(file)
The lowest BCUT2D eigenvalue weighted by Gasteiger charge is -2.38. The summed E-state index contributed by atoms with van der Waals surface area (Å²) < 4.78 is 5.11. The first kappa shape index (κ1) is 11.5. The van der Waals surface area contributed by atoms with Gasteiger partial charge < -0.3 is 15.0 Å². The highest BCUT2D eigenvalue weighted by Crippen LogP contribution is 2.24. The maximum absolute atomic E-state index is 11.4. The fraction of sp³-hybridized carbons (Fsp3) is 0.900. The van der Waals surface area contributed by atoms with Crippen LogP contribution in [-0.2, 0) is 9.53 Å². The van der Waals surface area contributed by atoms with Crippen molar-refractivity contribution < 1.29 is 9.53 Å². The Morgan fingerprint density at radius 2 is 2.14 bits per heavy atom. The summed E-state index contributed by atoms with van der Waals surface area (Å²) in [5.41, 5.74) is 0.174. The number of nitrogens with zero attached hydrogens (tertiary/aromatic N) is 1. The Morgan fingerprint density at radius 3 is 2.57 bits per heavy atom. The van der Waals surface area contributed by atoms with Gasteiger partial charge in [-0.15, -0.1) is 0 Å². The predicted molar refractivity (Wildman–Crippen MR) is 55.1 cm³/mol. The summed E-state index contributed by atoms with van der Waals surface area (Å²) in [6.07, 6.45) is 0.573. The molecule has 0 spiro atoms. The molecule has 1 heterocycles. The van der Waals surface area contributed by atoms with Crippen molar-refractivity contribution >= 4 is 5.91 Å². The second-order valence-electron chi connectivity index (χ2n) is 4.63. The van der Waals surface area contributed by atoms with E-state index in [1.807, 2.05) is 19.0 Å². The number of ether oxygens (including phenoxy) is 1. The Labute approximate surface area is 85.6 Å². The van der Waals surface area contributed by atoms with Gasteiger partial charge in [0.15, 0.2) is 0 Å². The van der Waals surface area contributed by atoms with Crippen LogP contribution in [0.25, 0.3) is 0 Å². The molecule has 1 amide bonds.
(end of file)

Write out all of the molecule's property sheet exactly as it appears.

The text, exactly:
The lowest BCUT2D eigenvalue weighted by Gasteiger charge is -2.38. The summed E-state index contributed by atoms with van der Waals surface area (Å²) < 4.78 is 5.11. The first kappa shape index (κ1) is 11.5. The van der Waals surface area contributed by atoms with Gasteiger partial charge < -0.3 is 15.0 Å². The highest BCUT2D eigenvalue weighted by Crippen LogP contribution is 2.24. The maximum absolute atomic E-state index is 11.4. The fraction of sp³-hybridized carbons (Fsp3) is 0.900. The van der Waals surface area contributed by atoms with Crippen LogP contribution in [-0.2, 0) is 9.53 Å². The van der Waals surface area contributed by atoms with Crippen molar-refractivity contribution < 1.29 is 9.53 Å². The Morgan fingerprint density at radius 2 is 2.14 bits per heavy atom. The summed E-state index contributed by atoms with van der Waals surface area (Å²) in [5.41, 5.74) is 0.174. The number of nitrogens with zero attached hydrogens (tertiary/aromatic N) is 1. The Morgan fingerprint density at radius 3 is 2.57 bits per heavy atom. The van der Waals surface area contributed by atoms with Gasteiger partial charge in [-0.15, -0.1) is 0 Å². The predicted molar refractivity (Wildman–Crippen MR) is 55.1 cm³/mol. The summed E-state index contributed by atoms with van der Waals surface area (Å²) in [6.07, 6.45) is 0.573. The molecule has 0 spiro atoms. The molecule has 1 heterocycles. The van der Waals surface area contributed by atoms with Crippen molar-refractivity contribution >= 4 is 5.91 Å². The second-order valence-electron chi connectivity index (χ2n) is 4.63. The van der Waals surface area contributed by atoms with E-state index in [1.807, 2.05) is 19.0 Å². The number of ether oxygens (including phenoxy) is 1. The Labute approximate surface area is 85.6 Å². The van der Waals surface area contributed by atoms with Gasteiger partial charge in [0.15, 0.2) is 0 Å². The van der Waals surface area contributed by atoms with Crippen LogP contribution in [0.25, 0.3) is 0 Å². The molecule has 1 amide bonds.